A new phase is coming soon. Since Larry is holding off taking the K10 apart right away he's said my slot in the Bigassgas Garage is open. I can't miss the opportunity to get in there when I can. It's going to be pretty fun.


So let's get caught up on the action, shall we?

After Mike and I set the deal straight the following weekend I drove the K5Camper over to my Buddy Bill's shop for quick extraction of the engine and transmission.

I should have drove it more as I tore it apart with a full tank of fuel. That ought to make swapping the fuel pump fun. But here it is ready for removal.

Fresh Utah dirt on there too. I did hit the car wash and gave it a rinse before heading over to Bill's place.

So while Bill worked under the truck I went after the tedious task of disconnecting the wiring. He made quick work with the trans jack I borrowed from Larry.

I waited until Bill was done under the truck before I unleashed the river of Dex-cool from the radiator.

I kept plugging away, getting the huge by large radiator out of the way and the hoses.

We called it a night and decided to hit it hard the next morning before it got hot again.
Like that it was out. Well, not really we got crossed up on the way out that required some swear words and letting the air out of the tires to gain enough reach with the sky hook.

The 5.3 out of its home. It was a reliable engine that I'm happy it's going right back into another K5 Camper with Mike. Should be a different animal with the manual trans behind it.

So as to not overstay my welcome at Bill's place his brother in law hauled it over to my place so I could continue the prep on the truck before going to Larry's for the main swap job.

While at my house I pulled the rest of the harness and ECM for Mike and chopped the matching head pipes off of the exhaust to go with the 5.3.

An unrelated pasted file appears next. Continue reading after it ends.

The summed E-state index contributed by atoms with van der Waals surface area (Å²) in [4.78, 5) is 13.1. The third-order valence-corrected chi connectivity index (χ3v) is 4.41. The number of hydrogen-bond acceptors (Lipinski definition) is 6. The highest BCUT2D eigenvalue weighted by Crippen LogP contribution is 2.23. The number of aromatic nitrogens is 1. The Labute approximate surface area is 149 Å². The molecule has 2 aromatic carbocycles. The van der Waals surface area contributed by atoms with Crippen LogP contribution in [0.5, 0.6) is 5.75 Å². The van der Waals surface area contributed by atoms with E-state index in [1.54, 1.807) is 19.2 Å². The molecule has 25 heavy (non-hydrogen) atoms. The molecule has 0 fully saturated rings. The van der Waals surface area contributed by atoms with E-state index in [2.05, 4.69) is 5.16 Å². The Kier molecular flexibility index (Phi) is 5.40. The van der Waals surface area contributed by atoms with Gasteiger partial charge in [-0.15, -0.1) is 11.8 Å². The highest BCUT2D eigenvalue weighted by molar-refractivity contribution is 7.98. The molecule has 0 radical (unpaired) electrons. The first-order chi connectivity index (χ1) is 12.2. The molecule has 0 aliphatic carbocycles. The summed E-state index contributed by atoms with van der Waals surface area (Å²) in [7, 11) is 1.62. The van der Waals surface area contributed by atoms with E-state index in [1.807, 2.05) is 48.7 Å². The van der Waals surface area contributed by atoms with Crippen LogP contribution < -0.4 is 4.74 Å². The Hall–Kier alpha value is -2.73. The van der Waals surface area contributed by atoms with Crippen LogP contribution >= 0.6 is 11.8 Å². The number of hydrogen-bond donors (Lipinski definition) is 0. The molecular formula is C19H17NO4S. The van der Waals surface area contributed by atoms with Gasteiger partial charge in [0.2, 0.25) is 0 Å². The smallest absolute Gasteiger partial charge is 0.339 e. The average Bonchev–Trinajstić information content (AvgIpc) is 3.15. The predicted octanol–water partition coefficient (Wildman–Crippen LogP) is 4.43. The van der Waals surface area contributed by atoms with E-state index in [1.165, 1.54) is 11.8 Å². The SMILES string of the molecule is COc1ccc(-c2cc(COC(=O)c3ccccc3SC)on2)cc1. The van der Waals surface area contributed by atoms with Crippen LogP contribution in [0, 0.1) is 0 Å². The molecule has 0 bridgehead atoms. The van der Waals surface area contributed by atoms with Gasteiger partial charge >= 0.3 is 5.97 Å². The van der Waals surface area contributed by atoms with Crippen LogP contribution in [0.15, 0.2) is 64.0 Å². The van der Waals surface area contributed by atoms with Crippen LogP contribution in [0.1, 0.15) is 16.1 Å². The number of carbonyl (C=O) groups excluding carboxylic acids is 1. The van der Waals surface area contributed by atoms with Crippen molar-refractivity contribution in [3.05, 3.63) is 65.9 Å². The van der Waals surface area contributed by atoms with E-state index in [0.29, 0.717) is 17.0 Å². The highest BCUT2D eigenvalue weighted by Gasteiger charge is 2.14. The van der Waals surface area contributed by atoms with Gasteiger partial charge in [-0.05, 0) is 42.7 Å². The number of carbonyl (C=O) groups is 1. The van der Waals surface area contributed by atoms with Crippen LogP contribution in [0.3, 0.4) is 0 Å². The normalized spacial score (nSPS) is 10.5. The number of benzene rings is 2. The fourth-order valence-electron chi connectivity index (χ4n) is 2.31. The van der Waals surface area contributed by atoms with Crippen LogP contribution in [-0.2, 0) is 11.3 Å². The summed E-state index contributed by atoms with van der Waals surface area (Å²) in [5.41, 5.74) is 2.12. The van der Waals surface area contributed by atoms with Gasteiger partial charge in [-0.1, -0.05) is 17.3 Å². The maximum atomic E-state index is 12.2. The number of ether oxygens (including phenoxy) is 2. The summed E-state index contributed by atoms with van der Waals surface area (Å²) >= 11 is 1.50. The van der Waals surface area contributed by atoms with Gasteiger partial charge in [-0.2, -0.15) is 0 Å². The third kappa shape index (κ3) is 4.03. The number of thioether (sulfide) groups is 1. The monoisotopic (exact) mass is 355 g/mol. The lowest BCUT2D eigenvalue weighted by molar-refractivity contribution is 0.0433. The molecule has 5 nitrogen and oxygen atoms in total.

I also dropped off my hard to find Hydro clutch/hydroboost brake pedal set to Larry for some TLC and rebuilding. He put them through his blast cabinet and fogged them down with the tractor satin paint he keeps in stock. I dropped off fresh pedal bushings so he could put them in on during the reassembly. It took both of us to wrestle the clutch return spring into the right place and then lock in the position of the clutch master cylinder support struts. As usual he knocked it out of the park. It's a shame nobody is going to be looking under the dash to see it.

Today I got to work with the beginning of the sex change operation as Larry calls it. The dash has to come apart almost completely to facilitate the pedal removal. Out comes the steering column, dash bezel and cluster.

I crawled into the empty engine bay to remove the brake master cylinder from the vacuum booster and the booster completely. Then the pedal assembly could be removed. After a few cuss words, it was out.

I would not want to do this with the engine in there. That was it a fight.